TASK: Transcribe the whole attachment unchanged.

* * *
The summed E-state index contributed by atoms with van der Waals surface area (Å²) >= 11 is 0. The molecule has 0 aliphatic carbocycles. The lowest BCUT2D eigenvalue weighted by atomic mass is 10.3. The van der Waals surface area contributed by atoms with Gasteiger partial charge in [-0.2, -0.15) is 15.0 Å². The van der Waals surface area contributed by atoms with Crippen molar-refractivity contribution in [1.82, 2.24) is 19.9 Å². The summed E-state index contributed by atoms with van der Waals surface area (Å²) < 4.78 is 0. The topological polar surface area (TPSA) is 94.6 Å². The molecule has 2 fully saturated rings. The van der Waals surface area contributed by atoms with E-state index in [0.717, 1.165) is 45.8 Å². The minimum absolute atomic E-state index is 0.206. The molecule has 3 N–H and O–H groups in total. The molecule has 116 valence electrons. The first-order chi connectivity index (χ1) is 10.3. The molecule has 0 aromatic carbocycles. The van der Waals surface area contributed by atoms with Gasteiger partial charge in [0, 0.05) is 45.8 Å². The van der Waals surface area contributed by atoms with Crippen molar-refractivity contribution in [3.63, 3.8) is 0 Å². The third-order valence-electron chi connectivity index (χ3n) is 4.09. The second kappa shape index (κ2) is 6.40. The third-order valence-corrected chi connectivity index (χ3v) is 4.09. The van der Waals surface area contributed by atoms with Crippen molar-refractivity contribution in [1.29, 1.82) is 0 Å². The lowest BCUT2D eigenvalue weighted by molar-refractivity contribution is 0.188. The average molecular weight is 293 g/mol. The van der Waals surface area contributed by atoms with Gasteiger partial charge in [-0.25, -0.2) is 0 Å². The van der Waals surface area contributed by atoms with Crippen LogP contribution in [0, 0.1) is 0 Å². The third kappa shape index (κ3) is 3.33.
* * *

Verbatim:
The summed E-state index contributed by atoms with van der Waals surface area (Å²) >= 11 is 0. The molecule has 0 aliphatic carbocycles. The lowest BCUT2D eigenvalue weighted by atomic mass is 10.3. The van der Waals surface area contributed by atoms with Gasteiger partial charge in [-0.2, -0.15) is 15.0 Å². The van der Waals surface area contributed by atoms with Crippen molar-refractivity contribution in [1.82, 2.24) is 19.9 Å². The summed E-state index contributed by atoms with van der Waals surface area (Å²) < 4.78 is 0. The topological polar surface area (TPSA) is 94.6 Å². The molecule has 2 fully saturated rings. The van der Waals surface area contributed by atoms with E-state index in [0.717, 1.165) is 45.8 Å². The minimum absolute atomic E-state index is 0.206. The molecule has 3 N–H and O–H groups in total. The molecule has 116 valence electrons. The first-order chi connectivity index (χ1) is 10.3. The molecule has 0 aromatic carbocycles. The van der Waals surface area contributed by atoms with Gasteiger partial charge in [0, 0.05) is 45.8 Å². The van der Waals surface area contributed by atoms with Crippen molar-refractivity contribution in [3.63, 3.8) is 0 Å². The third-order valence-electron chi connectivity index (χ3n) is 4.09. The second kappa shape index (κ2) is 6.40. The third-order valence-corrected chi connectivity index (χ3v) is 4.09. The van der Waals surface area contributed by atoms with Crippen molar-refractivity contribution in [1.29, 1.82) is 0 Å². The lowest BCUT2D eigenvalue weighted by molar-refractivity contribution is 0.188. The average molecular weight is 293 g/mol. The van der Waals surface area contributed by atoms with Gasteiger partial charge in [-0.25, -0.2) is 0 Å². The van der Waals surface area contributed by atoms with Crippen LogP contribution in [0, 0.1) is 0 Å². The third kappa shape index (κ3) is 3.33.